Station Eleven by Emily St. John Mandel
Sep 4, 2015
The story centers around two unrelated events that happen almost simultaneously: a famous actor dies suddenly of a heart attack while performing the part of King Lear; and the world is all but obliterated by the highly contagious and deadly Georgia flu. Within this framework, the main characters are all linked by some connection to both events.
One of these characters is Kirsten Raymonde. She was eight years old and playing the part of one of King Lear's daughters the night Arthur Leander had a heart attack. She watched him fall, saw a medical crew try unsuccessfully to revive him, and waited for her parents to pick her up from the theater (they never did). Twenty years later, she is part of a group that calls themselves the Traveling Symphony. In a desolate world, they travel between the small settlements of survivors, performing Shakespeare and music and trying to keep some beauty alive.
In one of these settlements, they find a religious cult, led by a man known simply as "the prophet." His words sound peaceable and friendly enough, but Kirsten and the Symphony can sense the underlying danger. They leave the prophet's village as quickly as possible but with disastrous consequences.
One of the few possessions Kirsten owns is a set of two graphic novels given to her by Arthur Leander shortly before he died. They were created by Miranda Carroll, Arthur's first wife, and feature another planet (actually a space station about the size of Earth's moon) known as Station Eleven. When Earth was invaded by enemy aliens, Dr. Eleven took a group of rebels and escaped on Station Eleven into the vast expanse of deep space. Station Eleven is covered almost entirely by water, and most of its inhabitants dwell in the Undersea. Many of them are tired of living meaningless lives in the middle of space. They want to return to Earth.
So there you have a few glimpses of the story: Kirsten and the Traveling Symphony; Arthur Leander; the prophet; and Station Eleven. There are other details and people and events that I haven't mentioned but that nonetheless play critical roles in how the story plays out. It's really incredibly well-crafted: here you have these two seemingly unrelated events--Arthur Leander's untimely death and the unexpected arrival of the Georgia flu--that somehow impact everyone in the story. The one seems minuscule in its scope: one man having a heart attack. The other is vast and far-reaching: 99% of the population is wiped out in a few weeks' time. You would expect the pandemic to completely overshadow Arthur's death. After all, when millions of people die from a disease, is it really memorable or significant that one person died of something so isolated as a heart attack? But somehow it does matter. For me, the juxtaposition of these two events really drove home the idea that the life (and death) of the individual matters.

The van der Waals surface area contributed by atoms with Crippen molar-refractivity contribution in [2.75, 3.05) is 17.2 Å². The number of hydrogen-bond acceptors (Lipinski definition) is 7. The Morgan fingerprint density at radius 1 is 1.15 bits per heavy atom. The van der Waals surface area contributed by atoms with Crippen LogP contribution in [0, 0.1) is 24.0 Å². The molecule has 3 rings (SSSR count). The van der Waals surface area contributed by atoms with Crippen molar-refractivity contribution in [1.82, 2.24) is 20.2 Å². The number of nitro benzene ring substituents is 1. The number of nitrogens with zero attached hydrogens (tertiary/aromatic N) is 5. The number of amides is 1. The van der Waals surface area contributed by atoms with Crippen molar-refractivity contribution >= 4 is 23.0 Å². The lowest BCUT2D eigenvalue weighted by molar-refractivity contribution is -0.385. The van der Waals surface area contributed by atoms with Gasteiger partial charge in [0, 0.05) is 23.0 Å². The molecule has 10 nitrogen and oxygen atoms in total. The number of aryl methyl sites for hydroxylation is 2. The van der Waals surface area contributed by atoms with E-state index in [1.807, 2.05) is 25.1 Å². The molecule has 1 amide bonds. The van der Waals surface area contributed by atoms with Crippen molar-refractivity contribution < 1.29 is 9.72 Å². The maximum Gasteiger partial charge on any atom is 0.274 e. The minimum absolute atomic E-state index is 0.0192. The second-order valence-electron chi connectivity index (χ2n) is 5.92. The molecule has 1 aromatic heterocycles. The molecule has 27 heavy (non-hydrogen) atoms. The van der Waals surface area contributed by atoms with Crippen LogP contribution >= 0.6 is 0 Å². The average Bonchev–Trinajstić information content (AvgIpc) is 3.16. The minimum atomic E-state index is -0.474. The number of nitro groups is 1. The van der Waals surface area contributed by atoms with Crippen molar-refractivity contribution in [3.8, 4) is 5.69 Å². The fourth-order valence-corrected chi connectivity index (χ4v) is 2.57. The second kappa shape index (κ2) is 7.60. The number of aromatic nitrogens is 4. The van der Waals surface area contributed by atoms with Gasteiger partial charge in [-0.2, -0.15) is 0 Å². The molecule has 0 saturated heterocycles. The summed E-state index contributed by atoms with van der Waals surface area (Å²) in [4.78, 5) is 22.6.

But while I'm on the subject of the individuals, I will say that the book felt a bit harsh to me . . . almost as if, in the face of such unspeakable tragedy, the characters were each stripped of all emotions and personality. In other words, none of them exhibited the very things that should have made me love them. I don't quite know how to describe it except that I didn't personally make a connection with any of the characters.
I didn't recognize my indifference until two-thirds of the way into the story when one of the characters dies. The other characters are quite shaken up about it (understandably), so I was surprised by my reaction. First I found myself wracking my brain for who exactly this character was, and then I tried to muster up some emotion, but I found myself almost devoid of feeling. I considered the other, more prominent characters and realized that my reactions to them were the same. It wasn't that I disliked them, and it wasn't that I didn't know them. It was just like there was this invisible barrier between us, and I couldn't get close to them on an emotional level. I'm curious if anyone else who's read it felt the same way. I'm not sure if this harshness was intentional, or if it was just my perception.